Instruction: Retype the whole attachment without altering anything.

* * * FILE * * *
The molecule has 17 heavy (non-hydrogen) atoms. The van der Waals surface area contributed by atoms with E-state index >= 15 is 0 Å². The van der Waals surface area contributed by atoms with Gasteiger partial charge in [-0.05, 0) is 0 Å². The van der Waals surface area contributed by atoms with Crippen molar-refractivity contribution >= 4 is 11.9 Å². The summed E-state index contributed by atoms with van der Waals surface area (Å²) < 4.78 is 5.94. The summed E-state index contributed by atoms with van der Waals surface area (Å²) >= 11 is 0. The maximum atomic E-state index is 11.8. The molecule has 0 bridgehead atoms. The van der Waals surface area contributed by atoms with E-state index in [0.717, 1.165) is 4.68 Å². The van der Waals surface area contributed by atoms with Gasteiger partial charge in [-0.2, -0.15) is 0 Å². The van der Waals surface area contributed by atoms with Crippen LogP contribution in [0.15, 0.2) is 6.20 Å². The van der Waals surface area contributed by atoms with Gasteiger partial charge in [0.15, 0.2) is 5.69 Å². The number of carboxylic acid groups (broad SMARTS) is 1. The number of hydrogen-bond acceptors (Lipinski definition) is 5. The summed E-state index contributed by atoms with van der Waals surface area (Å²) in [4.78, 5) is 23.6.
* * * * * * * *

The molecule has 17 heavy (non-hydrogen) atoms. The van der Waals surface area contributed by atoms with E-state index >= 15 is 0 Å². The van der Waals surface area contributed by atoms with Gasteiger partial charge in [-0.05, 0) is 0 Å². The van der Waals surface area contributed by atoms with Crippen molar-refractivity contribution >= 4 is 11.9 Å². The summed E-state index contributed by atoms with van der Waals surface area (Å²) < 4.78 is 5.94. The summed E-state index contributed by atoms with van der Waals surface area (Å²) >= 11 is 0. The maximum atomic E-state index is 11.8. The molecule has 0 bridgehead atoms. The van der Waals surface area contributed by atoms with E-state index in [0.717, 1.165) is 4.68 Å². The van der Waals surface area contributed by atoms with Gasteiger partial charge in [-0.2, -0.15) is 0 Å². The van der Waals surface area contributed by atoms with Crippen LogP contribution in [0.15, 0.2) is 6.20 Å². The van der Waals surface area contributed by atoms with Gasteiger partial charge in [0.15, 0.2) is 5.69 Å². The number of carboxylic acid groups (broad SMARTS) is 1. The number of hydrogen-bond acceptors (Lipinski definition) is 5. The summed E-state index contributed by atoms with van der Waals surface area (Å²) in [4.78, 5) is 23.6.